Fighting for Your Mineral Rights: What to Do if You’re Being Pushed

Mineral rights owners need to be aware of their rights and protections. Mineral rights rules and regulations are constantly updated and vary from state to state.

What rights do you have?

In addition to so many situations where a landowner’s rights might be violated, consider this:

Recently, nationwide, a controversial tool called forced pooling is being used more and more as drillers work to gain access to minerals located under the surface of private property, oftentimes without the permission of the landowner.

In some circles, forced pooling is compared to eminent domain. In other circles, it is referred to as compulsory integration. Forced pooling means that, under certain circumstances, landowners and their neighbors are compelled to join gas-leasing agreements. Forced pooling is prevalent in well-established oil and gas states and has become more common, which has become disconcerting to homeowners whose drilling history is minimal and they must suddenly hurry to understand all the complexities behind protecting their mineral rights.

When it comes to forced pooling, drills are typically allowed to extract minerals from a “pool,” otherwise known as a large area comprising a minimum of 640 acres. Under these circumstances, if a lease has been negotiated for a certain percentage of the land, the company can then extract gas from the entire area. In this case, because drillers aren’t allowed to build surface wells on unleased land, they have resorted to using horizontal wells, or possibly some other way, to collect the minerals. Currently, 39 states have some form of forced pooling law. Most mineral rights contracts have a voluntary or forced pooling clause.

In places like New York, 60 percent of a landowner’s acreage, involved in the proposed drilling area, must agree to lease their land before the state oil and gas board will consider a driller’s petition for forced pooling. In Virginia, the leased land requirement is only 25 percent.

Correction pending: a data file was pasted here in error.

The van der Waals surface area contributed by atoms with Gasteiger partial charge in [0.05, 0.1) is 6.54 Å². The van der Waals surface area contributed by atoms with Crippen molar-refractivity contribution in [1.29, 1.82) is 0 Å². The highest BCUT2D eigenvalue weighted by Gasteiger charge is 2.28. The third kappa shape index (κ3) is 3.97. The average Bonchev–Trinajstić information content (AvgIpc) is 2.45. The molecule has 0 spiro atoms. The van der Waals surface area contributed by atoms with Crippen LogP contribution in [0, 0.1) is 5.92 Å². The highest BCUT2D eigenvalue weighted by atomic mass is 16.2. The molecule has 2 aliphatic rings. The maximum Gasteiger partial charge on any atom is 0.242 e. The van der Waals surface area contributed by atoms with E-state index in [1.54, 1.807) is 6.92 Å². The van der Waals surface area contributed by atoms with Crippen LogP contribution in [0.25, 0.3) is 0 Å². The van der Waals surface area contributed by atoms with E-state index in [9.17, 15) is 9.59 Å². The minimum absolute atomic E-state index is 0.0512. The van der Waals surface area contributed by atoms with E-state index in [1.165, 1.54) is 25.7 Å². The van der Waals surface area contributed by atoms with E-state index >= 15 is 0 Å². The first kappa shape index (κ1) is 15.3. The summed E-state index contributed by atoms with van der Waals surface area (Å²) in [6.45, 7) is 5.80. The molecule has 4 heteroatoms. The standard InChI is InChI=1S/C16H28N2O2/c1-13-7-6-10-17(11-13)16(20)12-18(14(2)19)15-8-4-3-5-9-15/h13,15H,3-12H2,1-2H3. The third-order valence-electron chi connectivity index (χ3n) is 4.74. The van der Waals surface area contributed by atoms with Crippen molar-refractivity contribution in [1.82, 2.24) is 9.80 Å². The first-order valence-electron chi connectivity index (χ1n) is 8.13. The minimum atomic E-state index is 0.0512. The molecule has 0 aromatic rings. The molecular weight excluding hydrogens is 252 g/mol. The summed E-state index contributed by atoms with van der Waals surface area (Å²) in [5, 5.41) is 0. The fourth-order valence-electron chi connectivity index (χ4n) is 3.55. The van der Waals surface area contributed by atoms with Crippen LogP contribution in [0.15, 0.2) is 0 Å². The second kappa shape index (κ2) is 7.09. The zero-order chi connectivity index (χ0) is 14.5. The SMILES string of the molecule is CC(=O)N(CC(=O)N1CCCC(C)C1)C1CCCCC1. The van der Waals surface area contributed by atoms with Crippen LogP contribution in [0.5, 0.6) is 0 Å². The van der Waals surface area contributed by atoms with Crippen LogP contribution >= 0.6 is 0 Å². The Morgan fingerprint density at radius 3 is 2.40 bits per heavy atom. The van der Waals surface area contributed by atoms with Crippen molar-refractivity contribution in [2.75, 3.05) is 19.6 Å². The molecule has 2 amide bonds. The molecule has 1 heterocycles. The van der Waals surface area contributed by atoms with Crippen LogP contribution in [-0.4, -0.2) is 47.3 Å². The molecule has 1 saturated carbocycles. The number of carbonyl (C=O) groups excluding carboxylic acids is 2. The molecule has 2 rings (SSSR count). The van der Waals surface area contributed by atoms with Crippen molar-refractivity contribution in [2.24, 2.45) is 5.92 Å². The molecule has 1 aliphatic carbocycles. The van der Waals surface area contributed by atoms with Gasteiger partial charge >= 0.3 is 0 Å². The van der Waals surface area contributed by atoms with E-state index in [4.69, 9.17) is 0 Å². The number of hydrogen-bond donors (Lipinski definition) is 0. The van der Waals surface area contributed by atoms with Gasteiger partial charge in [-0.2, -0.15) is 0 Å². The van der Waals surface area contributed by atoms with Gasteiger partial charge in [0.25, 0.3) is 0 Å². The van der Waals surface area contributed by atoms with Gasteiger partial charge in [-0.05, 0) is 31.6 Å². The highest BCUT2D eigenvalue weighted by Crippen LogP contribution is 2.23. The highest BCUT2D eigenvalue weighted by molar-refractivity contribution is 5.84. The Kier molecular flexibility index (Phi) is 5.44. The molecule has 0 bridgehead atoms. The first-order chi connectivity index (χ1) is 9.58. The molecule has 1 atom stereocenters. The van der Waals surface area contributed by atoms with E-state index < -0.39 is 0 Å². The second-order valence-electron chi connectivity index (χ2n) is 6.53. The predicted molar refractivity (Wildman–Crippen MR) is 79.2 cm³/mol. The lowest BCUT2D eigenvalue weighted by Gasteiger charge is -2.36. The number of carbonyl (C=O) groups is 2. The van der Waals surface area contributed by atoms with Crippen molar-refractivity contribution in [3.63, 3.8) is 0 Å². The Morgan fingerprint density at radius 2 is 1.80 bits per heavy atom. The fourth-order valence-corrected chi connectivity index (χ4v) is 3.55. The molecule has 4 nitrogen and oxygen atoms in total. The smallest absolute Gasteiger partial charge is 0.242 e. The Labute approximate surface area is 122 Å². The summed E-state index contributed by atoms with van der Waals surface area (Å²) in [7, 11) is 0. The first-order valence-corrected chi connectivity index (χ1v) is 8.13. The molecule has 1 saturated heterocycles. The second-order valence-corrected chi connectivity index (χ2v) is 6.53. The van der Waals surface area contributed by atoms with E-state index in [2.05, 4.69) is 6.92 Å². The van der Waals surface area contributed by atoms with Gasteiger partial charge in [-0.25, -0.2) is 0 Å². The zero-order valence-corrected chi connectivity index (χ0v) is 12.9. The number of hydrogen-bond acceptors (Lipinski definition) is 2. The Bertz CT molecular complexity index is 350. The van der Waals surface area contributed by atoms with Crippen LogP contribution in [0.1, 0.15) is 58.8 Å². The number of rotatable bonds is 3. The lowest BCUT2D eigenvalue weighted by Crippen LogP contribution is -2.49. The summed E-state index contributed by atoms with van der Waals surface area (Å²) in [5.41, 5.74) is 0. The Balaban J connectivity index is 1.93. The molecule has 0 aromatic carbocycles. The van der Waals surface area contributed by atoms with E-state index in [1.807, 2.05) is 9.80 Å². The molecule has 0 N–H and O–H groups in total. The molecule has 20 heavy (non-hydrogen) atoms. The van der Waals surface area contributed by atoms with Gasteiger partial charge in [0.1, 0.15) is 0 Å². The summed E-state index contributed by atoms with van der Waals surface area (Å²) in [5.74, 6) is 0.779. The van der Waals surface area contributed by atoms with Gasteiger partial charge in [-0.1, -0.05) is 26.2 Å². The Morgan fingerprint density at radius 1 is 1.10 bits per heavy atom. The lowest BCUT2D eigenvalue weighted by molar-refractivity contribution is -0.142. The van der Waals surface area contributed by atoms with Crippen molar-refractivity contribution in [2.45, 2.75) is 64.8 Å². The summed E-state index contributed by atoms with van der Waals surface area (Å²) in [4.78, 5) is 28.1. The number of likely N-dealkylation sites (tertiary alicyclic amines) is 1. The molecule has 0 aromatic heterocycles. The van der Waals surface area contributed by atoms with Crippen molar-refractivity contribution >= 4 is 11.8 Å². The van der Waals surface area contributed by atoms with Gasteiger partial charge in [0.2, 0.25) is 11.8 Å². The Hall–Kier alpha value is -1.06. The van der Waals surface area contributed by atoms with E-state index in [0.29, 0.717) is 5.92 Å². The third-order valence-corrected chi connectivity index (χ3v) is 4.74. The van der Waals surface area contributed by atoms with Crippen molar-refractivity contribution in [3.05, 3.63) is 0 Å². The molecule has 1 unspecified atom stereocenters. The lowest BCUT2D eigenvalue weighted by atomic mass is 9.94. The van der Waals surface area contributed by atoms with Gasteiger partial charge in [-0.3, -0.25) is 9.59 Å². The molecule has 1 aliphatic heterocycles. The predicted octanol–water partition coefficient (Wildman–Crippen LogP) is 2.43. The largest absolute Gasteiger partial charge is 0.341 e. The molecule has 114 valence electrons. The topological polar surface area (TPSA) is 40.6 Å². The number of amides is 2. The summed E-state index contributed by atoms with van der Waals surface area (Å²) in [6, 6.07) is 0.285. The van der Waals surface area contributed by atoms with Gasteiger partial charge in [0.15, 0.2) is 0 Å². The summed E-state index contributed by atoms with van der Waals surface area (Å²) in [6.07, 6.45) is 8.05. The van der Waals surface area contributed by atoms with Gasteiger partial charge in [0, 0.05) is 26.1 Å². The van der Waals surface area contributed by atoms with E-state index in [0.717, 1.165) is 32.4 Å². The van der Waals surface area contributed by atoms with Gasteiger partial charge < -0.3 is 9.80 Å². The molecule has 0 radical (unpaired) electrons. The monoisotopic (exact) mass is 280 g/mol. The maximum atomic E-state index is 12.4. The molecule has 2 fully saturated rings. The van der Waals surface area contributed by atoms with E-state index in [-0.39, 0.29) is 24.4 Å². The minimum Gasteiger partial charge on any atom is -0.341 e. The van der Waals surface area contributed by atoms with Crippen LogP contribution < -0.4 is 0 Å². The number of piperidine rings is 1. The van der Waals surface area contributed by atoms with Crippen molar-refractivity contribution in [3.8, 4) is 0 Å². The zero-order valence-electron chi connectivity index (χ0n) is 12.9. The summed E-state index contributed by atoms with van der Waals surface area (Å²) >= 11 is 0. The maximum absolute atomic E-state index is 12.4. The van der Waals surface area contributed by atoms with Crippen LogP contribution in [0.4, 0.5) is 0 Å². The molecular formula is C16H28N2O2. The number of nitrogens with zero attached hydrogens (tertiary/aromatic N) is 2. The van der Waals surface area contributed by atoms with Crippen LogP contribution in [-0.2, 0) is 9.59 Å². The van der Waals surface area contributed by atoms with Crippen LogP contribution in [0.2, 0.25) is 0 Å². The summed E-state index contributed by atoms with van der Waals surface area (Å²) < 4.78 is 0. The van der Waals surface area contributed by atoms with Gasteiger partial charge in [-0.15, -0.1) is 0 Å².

In states where these laws apply, drillers must notify landowners of a hearing before the oil and gas board, or whatever type of regulatory agency has been created for this purpose. Upon approval of the driller’s petition, landowners have these options:

  • contribute to the cost of the well and share the profits from the gas sales
  • not pay for the well and share the profits after a “risk aversion” penalty is deducted
  • receive a state-mandated minimum royalty payment
  • be enrolled in the state-mandated minimum royalty payment if an option is not selected
  • opting out is not an option.

While a landowner cannot prevent forced pooling, voluntary pooling can increase landowners rights and work to protect rights that might make the transaction more satisfactory for the homeowner.

When it comes to mineral rights, particularly when push comes to shove, knowing all of your rights is vital in this industry.

Is someone causing you distress in applying pressure within your mineral rights agreement? Call Gallatin Natural Resources today and let us help you learn what your rights are and how to apply them at  (214) 414-0387 (Dallas) or (432) 203-0007 West Texas.